There has always been a disconnect with Africans and African-Americans. We have been systematically programmed to dislike most things originating in Africa, including our brothers and sisters. African-Americans never built a comfort level with Africa. An emphasis in America has been primarily on Europe. The media and the marketing industries have been absent in the promotion of Africa and we haven’t collectively adopted a Pan-African point of view.
Unfortunately, African-Americans tend to follow trends that others manufacture for us and knowing how we follow their lead, its great to see others breaking down that African barrier and making it ‘hip’ to socially invest in the continent (Angelina, Madonna, Brad, George).
Jamati: On that note, tell us about your involvement with The Gambia as the Goodwill Ambassador?
H.E. President Jammeh appointed me Goodwill Ambassador once he recognized my sincere love for The Gambia and the African continent. I have been steadfast in ensuring that an accurate image of The Gambia and her people is relayed to the world. I have been diligent to redefine Gambia’s image and to re-connect my brothers and sisters in America with their Homeland. I am using my role as Ambassador to encourage individuals, organizations, companies and investors top travel to The Gambia and partake in her progression and development.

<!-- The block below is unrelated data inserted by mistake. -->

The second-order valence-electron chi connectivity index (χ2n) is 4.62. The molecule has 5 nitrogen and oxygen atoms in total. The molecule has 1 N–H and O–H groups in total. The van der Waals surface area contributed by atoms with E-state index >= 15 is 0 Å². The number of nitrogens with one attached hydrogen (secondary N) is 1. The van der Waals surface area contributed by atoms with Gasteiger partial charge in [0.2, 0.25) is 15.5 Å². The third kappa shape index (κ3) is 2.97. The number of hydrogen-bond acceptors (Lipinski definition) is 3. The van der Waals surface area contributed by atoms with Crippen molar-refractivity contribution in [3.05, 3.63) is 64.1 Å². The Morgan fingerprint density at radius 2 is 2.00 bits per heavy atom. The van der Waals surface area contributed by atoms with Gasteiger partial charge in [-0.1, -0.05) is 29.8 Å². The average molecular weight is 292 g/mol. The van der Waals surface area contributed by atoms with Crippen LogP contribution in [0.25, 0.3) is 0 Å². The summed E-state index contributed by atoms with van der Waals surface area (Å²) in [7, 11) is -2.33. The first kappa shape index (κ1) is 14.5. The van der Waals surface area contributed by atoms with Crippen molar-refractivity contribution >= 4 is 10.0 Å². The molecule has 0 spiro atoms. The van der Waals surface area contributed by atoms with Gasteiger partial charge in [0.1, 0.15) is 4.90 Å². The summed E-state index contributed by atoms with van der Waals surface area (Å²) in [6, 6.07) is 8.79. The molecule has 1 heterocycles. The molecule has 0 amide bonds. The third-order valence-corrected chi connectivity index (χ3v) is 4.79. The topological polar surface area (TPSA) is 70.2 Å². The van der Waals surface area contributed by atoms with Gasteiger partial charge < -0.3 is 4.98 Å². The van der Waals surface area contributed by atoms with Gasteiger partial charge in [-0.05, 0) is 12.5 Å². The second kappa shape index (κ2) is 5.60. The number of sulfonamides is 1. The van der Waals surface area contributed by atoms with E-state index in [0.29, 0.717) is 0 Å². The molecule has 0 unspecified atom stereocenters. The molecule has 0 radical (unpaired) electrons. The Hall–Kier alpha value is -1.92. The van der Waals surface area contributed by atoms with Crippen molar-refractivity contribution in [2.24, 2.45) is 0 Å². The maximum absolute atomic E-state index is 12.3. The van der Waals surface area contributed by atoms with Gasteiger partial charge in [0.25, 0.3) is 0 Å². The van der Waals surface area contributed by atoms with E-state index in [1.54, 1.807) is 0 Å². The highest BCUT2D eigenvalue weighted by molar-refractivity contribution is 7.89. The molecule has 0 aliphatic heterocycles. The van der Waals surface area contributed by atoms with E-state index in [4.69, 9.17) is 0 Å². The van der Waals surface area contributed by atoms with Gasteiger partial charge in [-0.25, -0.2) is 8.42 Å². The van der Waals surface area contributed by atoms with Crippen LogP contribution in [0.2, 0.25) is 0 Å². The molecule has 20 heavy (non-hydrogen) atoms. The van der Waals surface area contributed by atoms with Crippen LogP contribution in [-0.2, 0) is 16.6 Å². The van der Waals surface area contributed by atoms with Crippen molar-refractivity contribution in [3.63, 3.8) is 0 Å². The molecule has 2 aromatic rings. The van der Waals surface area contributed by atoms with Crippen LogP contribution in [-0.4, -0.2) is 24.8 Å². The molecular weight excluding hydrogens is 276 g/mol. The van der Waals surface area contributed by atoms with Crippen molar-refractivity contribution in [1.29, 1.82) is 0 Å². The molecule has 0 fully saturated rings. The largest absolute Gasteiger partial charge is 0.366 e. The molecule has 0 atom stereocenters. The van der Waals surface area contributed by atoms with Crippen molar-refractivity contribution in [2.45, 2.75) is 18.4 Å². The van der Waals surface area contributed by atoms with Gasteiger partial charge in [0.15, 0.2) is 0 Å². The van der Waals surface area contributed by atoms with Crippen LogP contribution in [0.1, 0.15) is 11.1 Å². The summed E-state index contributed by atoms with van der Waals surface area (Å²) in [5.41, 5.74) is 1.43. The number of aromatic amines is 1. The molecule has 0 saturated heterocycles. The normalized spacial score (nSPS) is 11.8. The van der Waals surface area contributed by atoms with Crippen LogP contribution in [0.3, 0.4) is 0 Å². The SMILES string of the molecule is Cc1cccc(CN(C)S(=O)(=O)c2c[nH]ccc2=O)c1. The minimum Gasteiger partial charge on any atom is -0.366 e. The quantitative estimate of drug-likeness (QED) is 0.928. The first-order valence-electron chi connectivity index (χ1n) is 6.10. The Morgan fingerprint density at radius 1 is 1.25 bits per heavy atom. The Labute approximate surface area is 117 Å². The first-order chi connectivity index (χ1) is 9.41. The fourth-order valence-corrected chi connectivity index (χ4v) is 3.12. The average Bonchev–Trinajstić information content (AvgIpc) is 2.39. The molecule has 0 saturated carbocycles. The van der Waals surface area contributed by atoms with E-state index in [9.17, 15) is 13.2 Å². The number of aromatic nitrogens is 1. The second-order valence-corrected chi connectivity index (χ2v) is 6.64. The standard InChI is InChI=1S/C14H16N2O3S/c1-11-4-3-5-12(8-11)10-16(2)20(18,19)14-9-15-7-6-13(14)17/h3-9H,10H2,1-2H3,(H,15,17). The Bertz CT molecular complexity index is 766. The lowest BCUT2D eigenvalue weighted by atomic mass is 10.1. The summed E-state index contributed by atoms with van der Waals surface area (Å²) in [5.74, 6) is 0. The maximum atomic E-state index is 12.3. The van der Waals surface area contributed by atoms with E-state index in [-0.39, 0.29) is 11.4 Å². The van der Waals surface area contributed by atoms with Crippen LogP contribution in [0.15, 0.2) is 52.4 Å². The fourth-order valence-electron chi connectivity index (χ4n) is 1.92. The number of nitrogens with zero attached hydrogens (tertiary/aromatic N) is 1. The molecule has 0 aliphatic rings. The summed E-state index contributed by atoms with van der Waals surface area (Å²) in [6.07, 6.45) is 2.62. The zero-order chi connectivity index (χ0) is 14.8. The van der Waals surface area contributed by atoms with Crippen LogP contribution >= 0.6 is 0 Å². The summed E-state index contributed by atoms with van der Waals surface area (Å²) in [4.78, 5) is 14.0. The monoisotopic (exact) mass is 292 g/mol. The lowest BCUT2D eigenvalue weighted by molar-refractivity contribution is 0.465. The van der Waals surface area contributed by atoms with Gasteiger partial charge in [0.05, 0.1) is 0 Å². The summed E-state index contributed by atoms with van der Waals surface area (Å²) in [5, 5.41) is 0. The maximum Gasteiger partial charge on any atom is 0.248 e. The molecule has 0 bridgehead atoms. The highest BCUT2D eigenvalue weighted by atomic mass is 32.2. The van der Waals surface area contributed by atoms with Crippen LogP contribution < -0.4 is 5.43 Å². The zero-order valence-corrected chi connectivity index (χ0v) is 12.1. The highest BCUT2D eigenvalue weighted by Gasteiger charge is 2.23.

Jamati: Now I am made to understand that you also work as a consultant to the Nigerian Basketball Association tell us a bit about that and how did that come about?
I signed an agreement in 2006 with Vandyke Sport in Nigeria to help promote and more specifically, to develop their Premiere Basketball League and to form an official Nigerian Street Basketball Association. We have experienced some turbulence with our partner and official sponsor in 2007, but we are confident that our new sponsors will allow us to fully integrate our technical assistance with the Nigeria Basketball Federation.